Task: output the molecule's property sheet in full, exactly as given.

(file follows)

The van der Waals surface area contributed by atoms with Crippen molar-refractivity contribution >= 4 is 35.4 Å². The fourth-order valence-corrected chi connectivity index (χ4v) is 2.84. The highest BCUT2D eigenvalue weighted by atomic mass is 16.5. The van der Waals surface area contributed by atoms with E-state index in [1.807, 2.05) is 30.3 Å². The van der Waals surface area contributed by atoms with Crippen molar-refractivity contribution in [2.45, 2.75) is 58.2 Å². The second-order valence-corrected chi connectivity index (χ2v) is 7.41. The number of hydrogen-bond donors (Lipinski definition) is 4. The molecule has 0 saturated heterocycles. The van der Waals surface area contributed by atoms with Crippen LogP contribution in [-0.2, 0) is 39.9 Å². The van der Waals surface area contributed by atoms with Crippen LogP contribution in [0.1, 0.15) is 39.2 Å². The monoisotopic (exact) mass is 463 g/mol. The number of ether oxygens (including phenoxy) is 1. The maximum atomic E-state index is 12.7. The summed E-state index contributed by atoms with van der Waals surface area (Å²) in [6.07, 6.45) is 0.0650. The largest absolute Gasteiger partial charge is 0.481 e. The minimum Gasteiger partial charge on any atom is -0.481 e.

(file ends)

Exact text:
The van der Waals surface area contributed by atoms with Crippen molar-refractivity contribution >= 4 is 35.4 Å². The fourth-order valence-corrected chi connectivity index (χ4v) is 2.84. The highest BCUT2D eigenvalue weighted by atomic mass is 16.5. The van der Waals surface area contributed by atoms with E-state index in [1.807, 2.05) is 30.3 Å². The van der Waals surface area contributed by atoms with Crippen molar-refractivity contribution in [2.45, 2.75) is 58.2 Å². The second-order valence-corrected chi connectivity index (χ2v) is 7.41. The number of hydrogen-bond donors (Lipinski definition) is 4. The molecule has 0 saturated heterocycles. The van der Waals surface area contributed by atoms with Crippen LogP contribution in [-0.2, 0) is 39.9 Å². The van der Waals surface area contributed by atoms with Crippen LogP contribution in [0.1, 0.15) is 39.2 Å². The monoisotopic (exact) mass is 463 g/mol. The number of ether oxygens (including phenoxy) is 1. The maximum atomic E-state index is 12.7. The summed E-state index contributed by atoms with van der Waals surface area (Å²) in [6.07, 6.45) is 0.0650. The largest absolute Gasteiger partial charge is 0.481 e. The minimum Gasteiger partial charge on any atom is -0.481 e.